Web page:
DCSIMG

Gay Iranian boxer has final chance to earn UK stay

University principals have criticised Westminster immigration policies which have seen a 'steep' decline in Indian and Pakistani students. Picture: PA

University principals have criticised Westminster immigration policies which have seen a 'steep' decline in Indian and Pakistani students. Picture: PA

  • by JOHN ROBERTSON
 

AN IRANIAN boxer who should have been removed from the United Kingdom after failing in an asylum claim four years ago has been given another chance to convince immigration officials he is gay.

A judge criticised the UK’s “dysfunctional” border control system under which the man, 29, had been able to remain in the country, but said any decision to remove him now had to be made properly, and a ruling against him had been flawed.

Lord Stewart directed at the Court of Session in Edinburgh that the United Kingdom Border Agency (UKBA) should reconsider the case, taking into account previously-omitted evidence about the man’s mental condition.

The court heard that the man, referred to as AB, had claimed to be homosexual only a few weeks after a ruling by the Supreme Court in London that gays who faced persecution in their home country could be given refugee status in the UK, and two years after he had first been told to leave.

Lord Stewart said: “If our border control system is dysfunctional, it is not the job of the courts to make it more dysfunctional. He should have left the UK four years ago when he became rights-of-appeal-exhausted. But we are where we are, and the decision whether he is now to be removed or is now to stay should be properly made.”

The man said he arrived in a lorry in 2008, and although he did not consider himself to be gay, others perceived him to be gay.

Asylum claim

“He is apparently a skilled boxer. Other members of his boxing clubs would not spar with him,” said Lord Stewart.

UKBA refused his asylum claim, holding that, even if he were gay, the treatment he had received in Iran was, at most, discrimination and not persecution in terms of the Refugee Convention 1951. An immigration judge rejected an appeal by the man who, nonetheless, remained in the UK.

His lawyers made three further submissions to UKBA, the last of which was rejected in May 2012. Officials did not believe he was gay, and questioned why his first claim to be homosexual had been five weeks after the Supreme Court judgment in 2010.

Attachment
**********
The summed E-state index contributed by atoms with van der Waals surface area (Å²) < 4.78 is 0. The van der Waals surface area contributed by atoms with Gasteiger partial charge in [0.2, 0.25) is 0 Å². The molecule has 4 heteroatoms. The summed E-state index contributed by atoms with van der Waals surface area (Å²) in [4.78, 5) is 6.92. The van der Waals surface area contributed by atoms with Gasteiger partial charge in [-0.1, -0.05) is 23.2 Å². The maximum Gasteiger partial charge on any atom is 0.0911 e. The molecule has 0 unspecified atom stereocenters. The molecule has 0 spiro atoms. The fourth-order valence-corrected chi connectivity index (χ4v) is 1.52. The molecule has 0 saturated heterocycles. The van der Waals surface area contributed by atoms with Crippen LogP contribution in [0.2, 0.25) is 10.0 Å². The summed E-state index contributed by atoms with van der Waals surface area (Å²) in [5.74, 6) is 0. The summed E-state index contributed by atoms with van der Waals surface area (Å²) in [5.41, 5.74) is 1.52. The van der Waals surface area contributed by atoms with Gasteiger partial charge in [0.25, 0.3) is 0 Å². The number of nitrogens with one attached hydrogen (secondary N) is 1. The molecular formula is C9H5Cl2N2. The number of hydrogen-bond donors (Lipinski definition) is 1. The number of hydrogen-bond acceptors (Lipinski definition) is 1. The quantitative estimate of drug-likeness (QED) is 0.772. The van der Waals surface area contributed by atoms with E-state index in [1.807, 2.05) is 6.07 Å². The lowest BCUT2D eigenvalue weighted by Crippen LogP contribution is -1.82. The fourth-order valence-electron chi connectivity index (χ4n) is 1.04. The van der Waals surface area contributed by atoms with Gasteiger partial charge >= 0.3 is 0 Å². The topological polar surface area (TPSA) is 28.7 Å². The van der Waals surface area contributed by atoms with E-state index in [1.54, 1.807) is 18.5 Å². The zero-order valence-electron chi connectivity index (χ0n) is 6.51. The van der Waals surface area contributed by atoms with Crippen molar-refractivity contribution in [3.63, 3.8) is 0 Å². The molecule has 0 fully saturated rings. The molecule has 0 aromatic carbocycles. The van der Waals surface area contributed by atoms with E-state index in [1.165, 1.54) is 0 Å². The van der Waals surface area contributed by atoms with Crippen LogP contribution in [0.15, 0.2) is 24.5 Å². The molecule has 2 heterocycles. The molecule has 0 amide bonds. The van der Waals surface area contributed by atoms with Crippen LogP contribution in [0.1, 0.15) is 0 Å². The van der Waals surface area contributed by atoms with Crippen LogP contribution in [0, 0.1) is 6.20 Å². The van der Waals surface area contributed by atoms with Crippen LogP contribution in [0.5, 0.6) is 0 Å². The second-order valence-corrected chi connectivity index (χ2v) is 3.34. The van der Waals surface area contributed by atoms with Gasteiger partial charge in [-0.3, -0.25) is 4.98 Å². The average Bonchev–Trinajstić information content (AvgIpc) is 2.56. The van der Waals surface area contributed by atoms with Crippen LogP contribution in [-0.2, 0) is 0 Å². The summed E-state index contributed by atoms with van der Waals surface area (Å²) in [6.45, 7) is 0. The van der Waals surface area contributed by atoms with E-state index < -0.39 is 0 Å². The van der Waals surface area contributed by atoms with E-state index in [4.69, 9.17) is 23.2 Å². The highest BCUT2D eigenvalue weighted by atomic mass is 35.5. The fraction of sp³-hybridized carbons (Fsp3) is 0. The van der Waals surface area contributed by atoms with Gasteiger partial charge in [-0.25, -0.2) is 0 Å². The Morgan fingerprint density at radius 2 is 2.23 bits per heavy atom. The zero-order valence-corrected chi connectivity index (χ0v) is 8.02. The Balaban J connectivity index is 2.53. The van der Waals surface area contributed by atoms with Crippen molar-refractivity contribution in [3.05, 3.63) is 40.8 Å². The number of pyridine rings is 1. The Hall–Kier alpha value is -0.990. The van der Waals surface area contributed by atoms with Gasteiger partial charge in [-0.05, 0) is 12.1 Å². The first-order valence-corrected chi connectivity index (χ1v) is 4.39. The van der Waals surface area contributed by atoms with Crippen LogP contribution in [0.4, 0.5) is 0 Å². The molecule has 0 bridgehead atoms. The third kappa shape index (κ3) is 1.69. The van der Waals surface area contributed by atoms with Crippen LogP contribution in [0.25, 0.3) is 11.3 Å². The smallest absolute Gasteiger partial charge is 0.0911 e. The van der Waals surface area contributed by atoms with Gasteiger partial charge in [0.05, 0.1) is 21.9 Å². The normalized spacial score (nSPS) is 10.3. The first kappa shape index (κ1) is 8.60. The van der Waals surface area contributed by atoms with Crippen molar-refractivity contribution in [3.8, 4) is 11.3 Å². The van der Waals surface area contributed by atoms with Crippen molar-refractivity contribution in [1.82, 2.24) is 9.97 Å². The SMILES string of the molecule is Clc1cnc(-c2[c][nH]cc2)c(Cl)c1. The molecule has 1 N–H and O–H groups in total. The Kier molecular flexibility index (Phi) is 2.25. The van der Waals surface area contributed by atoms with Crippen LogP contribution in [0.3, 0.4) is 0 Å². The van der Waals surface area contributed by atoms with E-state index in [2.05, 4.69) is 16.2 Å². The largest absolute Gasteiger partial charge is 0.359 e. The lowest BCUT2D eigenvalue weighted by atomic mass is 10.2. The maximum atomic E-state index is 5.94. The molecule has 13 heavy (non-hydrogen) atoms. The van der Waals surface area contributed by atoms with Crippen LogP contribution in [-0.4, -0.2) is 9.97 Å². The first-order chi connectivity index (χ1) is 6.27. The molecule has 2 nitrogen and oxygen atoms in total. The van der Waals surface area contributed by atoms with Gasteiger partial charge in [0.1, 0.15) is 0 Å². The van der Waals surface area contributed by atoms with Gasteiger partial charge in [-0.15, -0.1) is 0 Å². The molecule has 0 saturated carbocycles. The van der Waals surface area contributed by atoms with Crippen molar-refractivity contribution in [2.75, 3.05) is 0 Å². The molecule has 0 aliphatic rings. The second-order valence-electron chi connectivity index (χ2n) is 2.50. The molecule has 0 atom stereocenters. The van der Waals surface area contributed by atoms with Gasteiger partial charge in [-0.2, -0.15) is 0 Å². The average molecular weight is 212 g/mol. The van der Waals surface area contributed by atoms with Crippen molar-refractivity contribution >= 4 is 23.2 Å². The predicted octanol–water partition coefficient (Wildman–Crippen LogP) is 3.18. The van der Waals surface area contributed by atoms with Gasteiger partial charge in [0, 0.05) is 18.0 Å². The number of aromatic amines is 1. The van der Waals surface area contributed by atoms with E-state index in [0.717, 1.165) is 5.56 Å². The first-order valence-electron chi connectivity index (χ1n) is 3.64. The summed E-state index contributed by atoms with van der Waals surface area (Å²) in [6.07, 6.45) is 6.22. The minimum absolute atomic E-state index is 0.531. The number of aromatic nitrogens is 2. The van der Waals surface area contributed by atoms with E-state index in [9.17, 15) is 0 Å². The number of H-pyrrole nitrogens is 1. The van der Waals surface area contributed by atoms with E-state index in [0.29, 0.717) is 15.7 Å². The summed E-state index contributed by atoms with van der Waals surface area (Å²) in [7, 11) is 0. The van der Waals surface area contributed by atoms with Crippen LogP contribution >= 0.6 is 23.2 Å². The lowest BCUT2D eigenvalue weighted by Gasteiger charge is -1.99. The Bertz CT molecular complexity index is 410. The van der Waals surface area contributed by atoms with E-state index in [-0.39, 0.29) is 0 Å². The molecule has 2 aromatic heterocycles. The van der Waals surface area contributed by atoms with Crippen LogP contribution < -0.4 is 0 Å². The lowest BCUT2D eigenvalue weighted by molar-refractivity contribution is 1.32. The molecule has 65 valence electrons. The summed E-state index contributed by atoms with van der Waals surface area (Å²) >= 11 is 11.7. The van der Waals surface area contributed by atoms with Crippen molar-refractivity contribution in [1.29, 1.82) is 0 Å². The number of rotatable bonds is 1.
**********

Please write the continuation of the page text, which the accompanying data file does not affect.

AB said he feared persecution and execution in Iran, and his lawyers argued that he had suffered a mental breakdown in 2009-10 while struggling to reject his true sexual orientation, and that he had gradually come to terms with his sexuality.

Sectioned

Lord Stewart was told AB had been sectioned under mental health legislation and had spent three months in Stobhill Hospital, Glasgow. He was diagnosed as schizophrenic. He heard voices from an angel and thought he was Jesus or the brother of Jesus. He believed he was in contact with famous people such as President Obama. On a number of occasions, he had interrupted church services by going on to the altar and declaring he was the son of God and could cure anyone with HIV or cancer.

“On the face of it, the mental health material...is potentially relevant to the issue of whether he is, or is at risk of being perceived as, homosexual were he to return to Iran,” said Lord Stewart.

“I have to conclude that the (UKBA) decision-maker did not bring the mental health material into her evaluation of the prospects of success for AB’s homosexuality claim and that this was an omission...it is plain that the material was being founded on to support the claim for sexual asylum.

“This is not a case in which, applying anxious scrutiny, I feel able to say that it would have made or would make no difference to put the mental health material into the mix. Therefore, the decision has to be re-made taking account of the left-out material.”

 

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